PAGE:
Why Natural Dental Care is Becoming a Vital Element to Your Overall Health
You know that dental care is imperative to a beautiful smile – and that a beautiful smile makes an excellent first impression. Well-cared-for teeth tend to indicate a well-cared-for body. But now it is becoming much more common knowledge that there are many more benefits to good oral hygiene than just avoiding the dentist’s drill.
According to Ellen Kamhi, Ph.D., R.N., author of The Natural Medicine Chest, and who is also the herbalist/nutritionist for naturesanswer.com, drew attention to the Surgeon General’s report that indicated that poor periodontal health affects 75 percent of Americans. She also pointed out that these facts seem to coincide with many major illnesses because the microorganisms that cause periodontal disease quite easily make their way into the heart muscle and other body tissues.
Saliva’s ability to provide markers for a variety of health problems may be the link between oral health and systematic disease.
People Seeking Non-Fluoride Toothpaste
Grace Lo, DDS and co-founder of My Dentist’s Choice, noted that many people have turned from drinking tap water that is treated with fluoride for bottled water. Fluoride when mixed with saliva helps prevent acid formation by bacteria and encourages re-mineralization of teeth. But because of the dangers of swallowing this fluoride, Dr. Lo’s Tooth Tissues uses xylitol, which is a non-fermentable sugar alcohol that helps reduce plaque and starve bacteria, in lieu of fluoride.
Dakshina Vanzetti is the president of Auromere Ayurveda Imports, a company that deals with conscious living products. Vanzetti indicates that there has been an increasing demand for non-fluorinated products as more people have become aware of the dangers of overexposure to fluoride, including fluorosis.
Dr. Ken’s line of oral care products features green tea and leaves out the fluoride. Ken Nussen, DDS and president of Floss & Go Inc also pointed out that at least half of the people prefer fluoride-free choices. This makes use of the antibacterial and antioxidant properties of the green tea, as well as the fact that green tea has been shown to improve oral health.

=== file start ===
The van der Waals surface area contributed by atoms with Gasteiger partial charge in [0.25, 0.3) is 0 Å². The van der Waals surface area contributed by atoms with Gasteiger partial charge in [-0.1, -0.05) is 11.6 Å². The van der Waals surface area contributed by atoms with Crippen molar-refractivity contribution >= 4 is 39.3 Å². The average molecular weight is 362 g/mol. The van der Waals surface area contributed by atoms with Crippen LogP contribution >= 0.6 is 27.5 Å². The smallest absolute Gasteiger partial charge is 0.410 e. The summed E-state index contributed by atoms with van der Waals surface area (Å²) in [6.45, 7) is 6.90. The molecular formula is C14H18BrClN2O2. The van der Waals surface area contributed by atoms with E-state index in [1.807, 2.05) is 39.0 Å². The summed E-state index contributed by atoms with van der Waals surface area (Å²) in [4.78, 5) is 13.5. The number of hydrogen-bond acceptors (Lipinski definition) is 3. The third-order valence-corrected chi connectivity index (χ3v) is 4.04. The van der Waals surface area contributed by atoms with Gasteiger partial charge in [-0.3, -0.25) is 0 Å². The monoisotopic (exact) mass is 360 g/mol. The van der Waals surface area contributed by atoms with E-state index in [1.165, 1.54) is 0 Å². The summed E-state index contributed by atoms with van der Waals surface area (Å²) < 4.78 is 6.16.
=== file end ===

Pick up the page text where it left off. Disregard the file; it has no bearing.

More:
Probiotics in Dental Care
Jeffrey Hillman, DMD, Ph.D., attests that consumers’ awareness of the positive effects of good bacteria on health has carried over to dental care. Hillman says, “Probiotics for oral care is a brand new category and requires unique bacteria that are natural residents in healthy mouths."
Hillman informs, "ProBiora3 uses only the strains that are natural residents of the mouth to support the health of the oral cavity. Twenty-five years of data shown in studies prove that the specific organisms patented as ProBiora3 have exerted a beneficial activity in the mouth."
A product named OrFlora, manufactured by Swiss Labs Inc., also uses probiotics in its formula. Aside from the health benefits of this particular product, OrFlora suggests that the probiotics play a role in reducing bad breath by eliminating its cause: bad bacteria.
Decay-fighting and disease-battling effectiveness of toothpastes, rinses, flosses, and other dental products is being enhanced by vitamins, botanicals, minerals, and cofactors. These natural products stay away from some of those harsh chemicals that many consumers are now looking to avoid. As consumer education has increased the awareness of both positive and negative effects of various ingredients in dental care products, gravitation toward the natural products can be seen.